The Wrap Up

I'm sure I forgot some details on the job but, hey this is just a helpful guide to let you get a jump start on your project. Their are a few steps that you should be careful of, including making sure you don't have cylinders full of oil when you start the engine. Also making sure all the little bits and pieces get back into place as they were. I think I have a lot of it outline, but don't be surprised if I missed a step or two in the outline.
Removing Diesel Build Up
Removing Passenger Valve Cover
GTSparkplugs Header
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Valve Cover Tight Squeeze
Powerstroke Valve Cover Removal
Hose Bracket Broken
Powerstroke Hose Bracket Fixed
Powerstroke Injector Install

Blowing The Diesel Gunk Out - Important

After removing all the injectors I was cautious of oil and diesel pouring into the cylinders. The heads have no combustion chambers and the piston only has a small space so if much fluids get into the cylinder you will have a big problem. What I did was just put a clean rag in each open cup and with a large breaker bar turn the engine over. This is with the hope of no NEW oil or diesel is going to pour in (hence rags in cups). I did 2 complete revolutions and all seems well.  Towels used to keep spray from shooting up, but none really happened. Do this as a minimum or check on line for other ways to purge the cylinders if you get them loaded.

The Passenger Side Mess

The Driver side is by far the easier side, and disassembly is the same but toss in a bunch more crap, mainly hoses and the added tightness of space due to the Air Conditioner box. While it may seem impossible to remove the valve cover wihout taking off a bunch of stuff, it is possible.

Twist and Shout

After removing as much out of the way as you can, hoses,  bracket on the top of the A/C Box, wires, turbo pipes you start to wiggle and twist out the valve cover. It's a good idea to TRY to remember how you get this thing out as eventually you have to put it back.

Valve Cover Finally Out

I don't know how it came out but it did. This has to go back in so again try to remember!

Some Breakage May Occur

When pulling the bolts from the passenger side valve cover you run into these hose clamps. These need to come off before you can remove the valve cover. You need to try to pry these from the bottom, but you may not have something that can do that. So just try to pull them straight from the back. If you don't you will have what you see above.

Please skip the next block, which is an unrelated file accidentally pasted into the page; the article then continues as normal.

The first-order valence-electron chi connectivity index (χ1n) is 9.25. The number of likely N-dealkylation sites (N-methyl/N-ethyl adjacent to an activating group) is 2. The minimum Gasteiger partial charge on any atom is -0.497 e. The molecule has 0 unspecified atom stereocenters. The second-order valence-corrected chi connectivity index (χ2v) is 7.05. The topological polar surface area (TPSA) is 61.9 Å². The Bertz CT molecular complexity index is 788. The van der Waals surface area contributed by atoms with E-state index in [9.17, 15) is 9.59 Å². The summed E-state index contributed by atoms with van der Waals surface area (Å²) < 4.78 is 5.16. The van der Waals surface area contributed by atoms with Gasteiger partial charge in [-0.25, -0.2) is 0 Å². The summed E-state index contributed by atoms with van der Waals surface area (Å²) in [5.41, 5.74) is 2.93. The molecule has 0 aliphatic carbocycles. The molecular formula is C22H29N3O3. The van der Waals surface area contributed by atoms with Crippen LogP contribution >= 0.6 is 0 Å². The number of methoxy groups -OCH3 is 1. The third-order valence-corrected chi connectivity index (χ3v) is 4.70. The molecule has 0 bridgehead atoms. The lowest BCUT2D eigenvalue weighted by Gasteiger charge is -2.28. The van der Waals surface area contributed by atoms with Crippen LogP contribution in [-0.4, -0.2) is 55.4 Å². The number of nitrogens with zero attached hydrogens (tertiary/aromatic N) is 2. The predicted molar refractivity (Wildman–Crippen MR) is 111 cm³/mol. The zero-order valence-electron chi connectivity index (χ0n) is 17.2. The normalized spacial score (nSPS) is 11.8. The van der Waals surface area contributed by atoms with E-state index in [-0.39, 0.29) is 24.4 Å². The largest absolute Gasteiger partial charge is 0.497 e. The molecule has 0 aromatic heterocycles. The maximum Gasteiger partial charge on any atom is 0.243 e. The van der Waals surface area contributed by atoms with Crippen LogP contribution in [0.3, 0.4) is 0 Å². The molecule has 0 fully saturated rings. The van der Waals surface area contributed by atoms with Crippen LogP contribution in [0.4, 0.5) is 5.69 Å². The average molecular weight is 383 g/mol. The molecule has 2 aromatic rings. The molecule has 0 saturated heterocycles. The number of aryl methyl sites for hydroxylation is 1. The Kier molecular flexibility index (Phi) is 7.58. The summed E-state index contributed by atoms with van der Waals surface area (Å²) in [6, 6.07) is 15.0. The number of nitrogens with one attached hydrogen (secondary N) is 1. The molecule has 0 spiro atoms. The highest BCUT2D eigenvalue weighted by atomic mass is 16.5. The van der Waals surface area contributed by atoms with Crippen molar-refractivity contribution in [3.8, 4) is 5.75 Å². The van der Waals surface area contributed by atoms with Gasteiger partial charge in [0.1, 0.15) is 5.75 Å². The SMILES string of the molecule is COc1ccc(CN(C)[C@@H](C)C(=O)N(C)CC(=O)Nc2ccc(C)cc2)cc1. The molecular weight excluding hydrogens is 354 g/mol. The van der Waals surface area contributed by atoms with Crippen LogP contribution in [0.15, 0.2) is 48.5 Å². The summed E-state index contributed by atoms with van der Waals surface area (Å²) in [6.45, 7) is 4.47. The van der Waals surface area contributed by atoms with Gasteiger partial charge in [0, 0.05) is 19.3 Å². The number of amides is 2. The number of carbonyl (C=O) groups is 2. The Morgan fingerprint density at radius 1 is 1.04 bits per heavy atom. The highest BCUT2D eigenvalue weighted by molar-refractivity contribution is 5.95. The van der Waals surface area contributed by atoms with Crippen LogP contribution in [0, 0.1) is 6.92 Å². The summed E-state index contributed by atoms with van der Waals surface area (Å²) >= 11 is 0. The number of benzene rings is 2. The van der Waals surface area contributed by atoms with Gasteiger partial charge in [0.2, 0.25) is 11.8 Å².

No Replacement Part

I could not find a replacement part for the hose clamp and had to resort to some JB Weld to make it all solid. It's ugly but it strong again.

It's Glow Plug and Injector Time

After all the cups are replaced I replace the Glow Plug and Injector one cylinder at a time. The Glow Plugs get a dose of Anti-Sieze just for good measures then torque. Then injectors need to be carefully installed.

Install any cylinder head plugs at this time. If you forget you will be sorry. If O-Rings are bad replace.

I used a thick rag on the top and the lead mallet to squarely tap the injector firmly into the holes. You need to watch out for the bracket and the upper mounting bolt to make sure you get the injector bracket slid correctly over the bolt as you put the injector in. Push with your hands before LIGHTLY using the mallet (hammer). Make sure the injector is bottomed out and torque to specs.

The rear injectors are very difficult to remove on both sides of the engine, install and overall deal with. You need to take your time and walk away when you get fatigued at working hunched over in the engine compartment. Once the side is done, re-install the valve cover gasket/harness and start putting it back together. Wiring is simple, just plug things in making sure all injectors and glow plugs connectors are firmly in place. The rear bolts on the Valve cover are difficult to get to. You will have to get creative to get them started (swivel, blue tape, flexi-drive, etc), again take your time and walk away for a beer when you get sick of dropping the bolt.
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Wrap Up

Time to start the reverse process of disassembly, just go in reverse checking to make sure you have replaced all the bolts you have in the valve cover, then work your way backwards until it's looking like an engine again. Now comes the messy part with flushing the cooling system. I used a gallon of Simple Green cleaner in the process of about 5 flushes of the cooling system. For the first time fill it up with water and a cup or so of Simple Green, the Fire It UP! The engine will take a while to crank up since oil and diesel are likely empty. The engine will run HARD AND SMOKEY until the air purges from the fuel system.

Run the motor and as they say "Rinse and Repeat" until things are looking clean. It's difficult to get the sludge out of the plastic degassing tank on the front of the radiator do the best you can or REPLACE IT. The threads on the radiator cap filler became so expanded by the diesel fuel in the cooling system that it needed to be replaced as well as the cap and most of the radiator and related hoses just to be sure. Do this before flushing if you start replacing things. Look for valve cover leaks and all the stuff that I forgot to tell you about.

This was my first time cracking the Power Stroke engine. It would have been easy except for how tight the engine compartment is, especially in the rear of the engine.

Torque Specs For A Few Things

Valve Cover Bolts -        8 ft/lbs
Injector Hold Down Bolts - 120 in/lb (10 ft/lb)
Glow Plug Torque -         14 ft/lbs